Ever since her Oscar nomination for Phantom Thread, work has been flooding in for Lesley Manville, finally letting US audiences see the talent evident on stage, screen and TV here for decades. The actor talks to @JanetChristie2 about new film Ordinary Love with Liam Neeson, and taking the opportunities that come her way
Life has changed a lot for Lesley Manville since she was ‘discovered’ by Hollywood last year, despite being a multiple award-winning star of stage and screen in the UK. Being nominated for an Oscar for her supporting actress performance in Phantom Thread opposite Daniel Day-Lewis has seen her career take off Stateside and given her opportunities she wasn’t looking out for, but is delighted to take up.
“I was overwhelmed by the response to Phantom Thread,” she says. “I’d have been happy to have made it if nobody had ever seen it because I had 14 of the most glorious weeks of my life and career shooting it. I thought it was a stunning film – it’s the kind of film I love anyway.
Otherwise working in period films is all pros and no cons, says Lesley Manville
She loves clothes and costume dramas and so Paul Thomas Anderson’s Phantom Thread (2017), set in the haute couture world of London in 1954, was a perfect fit. Lesley Manville plays Cyril Woodcock, sister to Daniel Day-Lewis’ gifted but obsessive couturier, Reynolds Woodcock
Talking about the preparation for her role, Lesley says over the phone from London, “I knew I was going to do the film about seven months before we started filming so I had lots of time to research the period of the film, the 50s, the history of fashion, the world of fashion leading up to that. I had time to think about the character and how I might play her. I had lots of sessions and meetings with Paul Thomas Anderson, I had a few with Daniel Day Lewis, lots of costume fittings with Mark Bridges. You put all the research, the work and the preparation in and then you start to shoot the film. That is when everybody has to try and find a way to create something that is going to work and going to be interesting.”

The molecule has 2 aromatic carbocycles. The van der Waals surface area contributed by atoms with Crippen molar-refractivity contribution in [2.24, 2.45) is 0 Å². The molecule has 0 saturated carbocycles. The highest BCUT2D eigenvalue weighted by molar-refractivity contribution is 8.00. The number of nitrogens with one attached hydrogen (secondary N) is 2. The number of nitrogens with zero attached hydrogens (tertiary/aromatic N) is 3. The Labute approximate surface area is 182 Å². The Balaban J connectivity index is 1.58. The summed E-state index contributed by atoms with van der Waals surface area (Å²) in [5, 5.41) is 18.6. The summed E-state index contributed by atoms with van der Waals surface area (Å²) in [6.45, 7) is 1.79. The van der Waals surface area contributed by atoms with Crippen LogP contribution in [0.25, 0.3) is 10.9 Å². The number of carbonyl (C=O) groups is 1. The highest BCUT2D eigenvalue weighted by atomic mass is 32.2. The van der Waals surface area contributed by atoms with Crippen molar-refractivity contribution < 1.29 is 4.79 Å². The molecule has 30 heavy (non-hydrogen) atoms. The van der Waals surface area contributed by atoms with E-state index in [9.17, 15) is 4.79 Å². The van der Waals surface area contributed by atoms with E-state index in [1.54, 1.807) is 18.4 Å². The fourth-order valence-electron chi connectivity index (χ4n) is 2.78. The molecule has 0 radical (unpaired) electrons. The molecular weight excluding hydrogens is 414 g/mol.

Insisting there aren’t any cons to working in a period film, the 63-year-old says, “I love costume dramas because you put on these clothes and when you go to the set everything is in the right period which helps you feel very much in that world. I find it all a great help and it is such a beautiful period as well. Women dressed so beautifully at that time in history. Everything about it was helpful. Sometimes your corset is a bit tight! (laughs) Apart from that it is all pros, no cons.” [ . . . ]
Lesley Manville is surprised when I tell her that her character in Phantom Thread, Cyril, became a queer Internet icon this year, the subject of fan fiction in which she runs off with Daniel Day-Lewis’s love interest, Alma. “Listen, I’ll take it. But no, I don’t follow anything like that. So there’s this whole other world going on that I know not of.”Yes, Manville speaks in such poetic turns of phrase, and it even makes some sense, given that she eschews, as she says, both the Internet and social media. When I apologize for being tired after working my first Met Gala during our conversation last week, she says that when she sees the pictures every year, “I can’t help but think of all the money that it costs that those people have spent on those clothes.” Later, she jokes, “I’ll never get an invite now, will I?
”You wouldn’t guess that we’re supposed to be talking about, on the surface, one of her most anodyne roles, as Cathy in the BAFTA-winning British sitcom Mum, about a very typical English middle-class woman turning 60, and confronting a new phase of life after the death of her husband. But Manville, as in all of her roles, including Cyril, and as the muse of U.K. director Mike Leigh (in whose 2010 film Another Year she stunned as drunk divorcée Mary), has a history of subverting the “good mum” stereotype. Even while clad in her best Marks & Spencer florals, Manville brings a wryness to Cathy, a role in which she says, “In its ordinariness there is a subversiveness . . . You may look at somebody who outwardly seems quite level, and plain, and straightforward . . . But you see that twinkle in her.”